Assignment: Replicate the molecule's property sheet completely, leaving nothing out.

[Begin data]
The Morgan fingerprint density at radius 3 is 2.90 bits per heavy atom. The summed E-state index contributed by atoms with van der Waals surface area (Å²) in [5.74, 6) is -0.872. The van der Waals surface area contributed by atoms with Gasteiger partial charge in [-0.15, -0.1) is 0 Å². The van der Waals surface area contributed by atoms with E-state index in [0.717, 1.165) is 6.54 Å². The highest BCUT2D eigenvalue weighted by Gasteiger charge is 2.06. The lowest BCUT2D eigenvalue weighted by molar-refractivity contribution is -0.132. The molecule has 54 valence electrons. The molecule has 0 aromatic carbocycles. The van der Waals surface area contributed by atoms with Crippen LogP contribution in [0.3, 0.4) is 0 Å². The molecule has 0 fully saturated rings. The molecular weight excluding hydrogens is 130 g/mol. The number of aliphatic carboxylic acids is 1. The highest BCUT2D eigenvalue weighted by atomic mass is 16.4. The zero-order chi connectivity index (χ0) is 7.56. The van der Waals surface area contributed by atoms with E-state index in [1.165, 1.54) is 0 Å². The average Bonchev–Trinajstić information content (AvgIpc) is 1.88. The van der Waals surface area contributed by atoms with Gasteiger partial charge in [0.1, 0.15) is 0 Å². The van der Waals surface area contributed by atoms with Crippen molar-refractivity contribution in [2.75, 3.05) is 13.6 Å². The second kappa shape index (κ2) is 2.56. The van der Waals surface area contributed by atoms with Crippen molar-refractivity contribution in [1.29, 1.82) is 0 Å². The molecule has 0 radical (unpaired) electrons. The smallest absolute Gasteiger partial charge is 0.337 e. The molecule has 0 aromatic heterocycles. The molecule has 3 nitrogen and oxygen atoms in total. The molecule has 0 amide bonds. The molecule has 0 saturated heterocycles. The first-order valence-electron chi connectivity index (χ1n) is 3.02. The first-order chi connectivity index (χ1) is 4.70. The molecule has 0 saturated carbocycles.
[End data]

The Morgan fingerprint density at radius 3 is 2.90 bits per heavy atom. The summed E-state index contributed by atoms with van der Waals surface area (Å²) in [5.74, 6) is -0.872. The van der Waals surface area contributed by atoms with Gasteiger partial charge in [-0.15, -0.1) is 0 Å². The van der Waals surface area contributed by atoms with E-state index in [0.717, 1.165) is 6.54 Å². The highest BCUT2D eigenvalue weighted by Gasteiger charge is 2.06. The lowest BCUT2D eigenvalue weighted by molar-refractivity contribution is -0.132. The molecule has 54 valence electrons. The molecule has 0 aromatic carbocycles. The van der Waals surface area contributed by atoms with Crippen LogP contribution in [0.3, 0.4) is 0 Å². The molecule has 0 fully saturated rings. The molecular weight excluding hydrogens is 130 g/mol. The number of aliphatic carboxylic acids is 1. The highest BCUT2D eigenvalue weighted by atomic mass is 16.4. The zero-order chi connectivity index (χ0) is 7.56. The van der Waals surface area contributed by atoms with E-state index in [1.165, 1.54) is 0 Å². The average Bonchev–Trinajstić information content (AvgIpc) is 1.88. The van der Waals surface area contributed by atoms with Gasteiger partial charge in [0.1, 0.15) is 0 Å². The van der Waals surface area contributed by atoms with Crippen molar-refractivity contribution in [2.75, 3.05) is 13.6 Å². The second kappa shape index (κ2) is 2.56. The van der Waals surface area contributed by atoms with Crippen molar-refractivity contribution in [1.29, 1.82) is 0 Å². The molecule has 0 radical (unpaired) electrons. The smallest absolute Gasteiger partial charge is 0.337 e. The molecule has 0 aromatic heterocycles. The molecule has 3 nitrogen and oxygen atoms in total. The molecule has 0 amide bonds. The molecule has 0 saturated heterocycles. The first-order valence-electron chi connectivity index (χ1n) is 3.02. The first-order chi connectivity index (χ1) is 4.70. The molecule has 0 saturated carbocycles.